We can’t decide between the sides, so order all three. Obviously do not do this; it is far too much for two people and even this gluttonous pair barely make a dent. The chips are thick cut and well seasoned, although they could have done with a little more colour, but my recommendation? Get the gratin instead. Dig your spoon through that gloriously golden exterior and you will be rewarded by creamy, cheesy, nutmeggy layers of potato with the perfect level of bite. Root vegetables arrive in a pool of sticky maple glaze, the remnants of which we drizzle onto our chips. We regret nothing.

After the richness of our mains, we welcome the refreshing pre-dessert of lemon and mango with open arms. I love this stuff; the sweetness and acidity of the lemon has been perfectly balanced. If we were anywhere else, we probably would have stopped here. Felt our trousers strain and made the sensible decision not to order any dessert.

The soufflé though. Apple soufflé, served with salted caramel ice cream. Show me a person who can resist that on a menu, and I’ll show you someone I don’t want to go for lunch with. It was everything we wanted and more, structurally perfect and god. damn. delicious. We still regret nothing.

I’m seriously impressed by The Crown Inn. It takes all the best bits of pub grub and elevates them to something really special. Yes, you could happily tramp in after a long walk in a pair of muddy boots, but you could just as easily celebrate a special occasion here, or tuck yourself away in a corner on date night. Whatever the occasion, I only have one piece of advice; go hungry.

Make your way to The Crown Inn by car, foot or any way possible by navigating to Main Road, Hallow, Worcester, WR2 6LB.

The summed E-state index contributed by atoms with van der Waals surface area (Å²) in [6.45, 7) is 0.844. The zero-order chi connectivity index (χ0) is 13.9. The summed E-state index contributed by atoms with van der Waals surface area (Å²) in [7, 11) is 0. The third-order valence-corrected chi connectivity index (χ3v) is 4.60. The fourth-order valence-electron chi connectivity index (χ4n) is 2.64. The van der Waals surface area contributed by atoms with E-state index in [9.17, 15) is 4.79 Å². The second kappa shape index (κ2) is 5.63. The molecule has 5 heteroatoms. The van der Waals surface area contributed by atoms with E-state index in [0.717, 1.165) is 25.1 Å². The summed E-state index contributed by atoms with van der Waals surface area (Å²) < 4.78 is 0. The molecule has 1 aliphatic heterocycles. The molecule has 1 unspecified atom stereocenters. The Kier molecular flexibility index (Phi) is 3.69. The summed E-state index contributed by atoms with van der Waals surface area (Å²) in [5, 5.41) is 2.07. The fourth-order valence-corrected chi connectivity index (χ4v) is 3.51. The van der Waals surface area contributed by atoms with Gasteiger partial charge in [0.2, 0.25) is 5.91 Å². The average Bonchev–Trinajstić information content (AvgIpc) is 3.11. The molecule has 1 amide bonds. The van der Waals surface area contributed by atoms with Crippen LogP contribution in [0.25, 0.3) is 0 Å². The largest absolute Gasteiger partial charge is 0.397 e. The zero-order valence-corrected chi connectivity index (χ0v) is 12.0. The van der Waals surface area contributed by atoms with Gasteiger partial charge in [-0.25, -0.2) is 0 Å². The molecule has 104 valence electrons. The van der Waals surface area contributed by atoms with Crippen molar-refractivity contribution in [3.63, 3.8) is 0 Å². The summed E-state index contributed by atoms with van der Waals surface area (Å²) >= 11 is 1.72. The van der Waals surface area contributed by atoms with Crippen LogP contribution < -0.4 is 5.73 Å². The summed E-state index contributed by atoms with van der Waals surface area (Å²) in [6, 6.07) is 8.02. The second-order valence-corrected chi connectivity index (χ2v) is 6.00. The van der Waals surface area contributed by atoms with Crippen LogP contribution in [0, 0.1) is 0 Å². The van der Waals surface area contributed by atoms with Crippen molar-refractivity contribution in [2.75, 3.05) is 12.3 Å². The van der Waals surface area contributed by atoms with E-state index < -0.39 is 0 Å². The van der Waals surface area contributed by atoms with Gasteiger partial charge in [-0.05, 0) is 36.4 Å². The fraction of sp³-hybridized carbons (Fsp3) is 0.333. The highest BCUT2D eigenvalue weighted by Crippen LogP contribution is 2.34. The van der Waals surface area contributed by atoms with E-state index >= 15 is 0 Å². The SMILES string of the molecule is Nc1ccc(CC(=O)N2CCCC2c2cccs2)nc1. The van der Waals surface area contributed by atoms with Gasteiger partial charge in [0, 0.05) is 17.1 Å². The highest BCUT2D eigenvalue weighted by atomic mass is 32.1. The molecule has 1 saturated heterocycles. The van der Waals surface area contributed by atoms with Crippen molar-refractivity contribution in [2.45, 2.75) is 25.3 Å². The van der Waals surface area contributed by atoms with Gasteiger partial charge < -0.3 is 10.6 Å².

Lunch was complimentary for review purposes.

Crown Inn Menu, Reviews, Photos, Location and Info - Zomato

Masala Kraft, Mumbai

We’d had a long day; an early flight, travelling and the onset of a cold had all taken it’s toll so upon reaching the luxury of the Taj Mahal Palace Hotel we couldn’t bear to leave again. Downstairs it was then, to Masala Kraft (one of the hotel’s numerous restaurants) for some ‘North Indian cuisine’.

The service throughout our meal was impeccable – polite down to the last detail – and the room, all dark wood and burnt oranges, is undeniably handsome. But there’s one big problem; there is absolutely no vibe whatsoever here. Zero. Nada. Nil. And that’s important. A restaurant shouldn’t feel clinical or unmemorable. If it does, then – even if the food is incredible – I’m unlikely to want to return. And the food wasn’t even incredible.

To begin comes a platter of poppadom shards, mixed with what look like prawn crackers, without any of the prawn flavour. It’s a bizarre plate, probably containing no more than one or two poppadoms if pieced together, and about seven of the prawn-crackers-that-aren’t-prawn-crackers. It’s a total over complication. Just give me a bloody poppadom please, with some decent chutney and pickles. I’ll be much happier.

We skip starters, though I note they are priced at almost the same cost (if not more) than some of the mains. Our first choice of main is a chicken pulao. a Biriyani-esque dish of rice layered with chicken curry, priced at 1750 rupees (excluding tax). Once you factor in that tax, it works out to be around £26. FOR SOME RICE AND CHICKEN. It’s good, and fairly plentiful, but in no way special enough to warrant that price tag; a few days later, a biriyani at least as good costs just 150 rupees.

Back at Masala Kraft I fancy dhal makhani, but can’t quite stomach paying near to £15 for it; I reckon if you gave me fifteen quid I could make enough dhal to feed every guest in the Taj. Instead I opt for Baigan Bharta; tandoor cooked aubergine cooked down with onions and tomatoes to a thick sauce. It’s £17, doesn’t come with rice (that’s an extra £7.50, thanks), and a huge disappointment, gaining the dubious award of being the only dish during our whole trip with no depth of flavour at all. It’s flat and thoroughly, thoroughly boring. I douse it with the £5 raita to try and give it some personality.